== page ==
In opposition, defendants do not contest that out-of-state women obtain abortions at plaintiff clinics and that defendants blockaded the clinics. See Defendants' Answer at 12-13. Instead, defendants contend that there has been no showing that their actions actually deterred any travel or that impeding travel was one of their primary objectives.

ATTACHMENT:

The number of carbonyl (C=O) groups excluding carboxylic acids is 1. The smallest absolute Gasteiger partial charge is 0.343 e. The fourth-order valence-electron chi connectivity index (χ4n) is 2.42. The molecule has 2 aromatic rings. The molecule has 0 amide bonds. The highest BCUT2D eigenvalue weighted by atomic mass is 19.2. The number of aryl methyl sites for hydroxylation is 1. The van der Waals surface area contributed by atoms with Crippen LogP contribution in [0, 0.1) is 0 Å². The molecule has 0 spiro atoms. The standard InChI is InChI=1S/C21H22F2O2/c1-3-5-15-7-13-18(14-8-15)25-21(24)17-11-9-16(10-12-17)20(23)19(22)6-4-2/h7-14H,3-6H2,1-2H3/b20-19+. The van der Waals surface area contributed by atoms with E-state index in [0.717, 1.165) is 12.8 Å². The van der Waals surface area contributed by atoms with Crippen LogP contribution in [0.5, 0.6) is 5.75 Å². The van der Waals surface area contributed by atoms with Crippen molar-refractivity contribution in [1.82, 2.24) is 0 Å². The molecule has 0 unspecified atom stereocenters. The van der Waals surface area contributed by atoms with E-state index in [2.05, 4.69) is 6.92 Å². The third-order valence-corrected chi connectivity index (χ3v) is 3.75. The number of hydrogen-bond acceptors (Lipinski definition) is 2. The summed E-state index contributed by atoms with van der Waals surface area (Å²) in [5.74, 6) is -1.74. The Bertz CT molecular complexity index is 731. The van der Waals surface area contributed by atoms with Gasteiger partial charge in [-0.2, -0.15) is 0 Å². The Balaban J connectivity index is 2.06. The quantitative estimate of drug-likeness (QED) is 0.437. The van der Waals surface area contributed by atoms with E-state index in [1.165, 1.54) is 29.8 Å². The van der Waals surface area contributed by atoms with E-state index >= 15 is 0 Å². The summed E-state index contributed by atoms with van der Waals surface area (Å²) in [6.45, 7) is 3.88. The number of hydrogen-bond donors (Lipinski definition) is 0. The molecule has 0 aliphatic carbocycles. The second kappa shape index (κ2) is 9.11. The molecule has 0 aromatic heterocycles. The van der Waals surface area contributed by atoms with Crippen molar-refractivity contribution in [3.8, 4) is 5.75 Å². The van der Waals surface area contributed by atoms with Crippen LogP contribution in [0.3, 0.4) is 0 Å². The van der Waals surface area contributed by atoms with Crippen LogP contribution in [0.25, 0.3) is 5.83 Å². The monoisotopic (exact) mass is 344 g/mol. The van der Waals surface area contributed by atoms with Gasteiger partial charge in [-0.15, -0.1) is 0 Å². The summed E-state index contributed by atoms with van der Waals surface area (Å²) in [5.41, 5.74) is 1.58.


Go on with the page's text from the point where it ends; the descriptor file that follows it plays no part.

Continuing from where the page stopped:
Based on the foregoing, it is undisputed that defendants blockaded plaintiff clinics with the intention of "closing them down" and that women were prevented from obtaining services during the blockades. *fn5" In addition, the court finds that in at least one instance as described above (with a reasonable inference that the situation arose or will arise more often), a woman was forced to travel from New Jersey to Pennsylvania to obtain abortion services, after defendants' blockade prevented her from completing a the two-day procedure begun in New Jersey. Because women from out-of-state travel to plaintiff clinics seeking abortions and because defendants' blockades prevent women from obtaining abortions at plaintiff clinics, all of which defendants admit, the court finds that plaintiffs have conclusively shown that defendants actions have impermissibly interfered with and impaired the constitutional right of such women to travel freely. See Griffin, 403 U.S. at 106; *fn6" New York State Nat'l Org. of Women v. Terry, 704 F. Supp. 1247 (S.D.N.Y. 1989) (plaintiffs need only show that exercise of the right to travel was penalized; undisputed facts established that activities of anti-abortion protesters obstructed out-of-state women's access to medical facilities).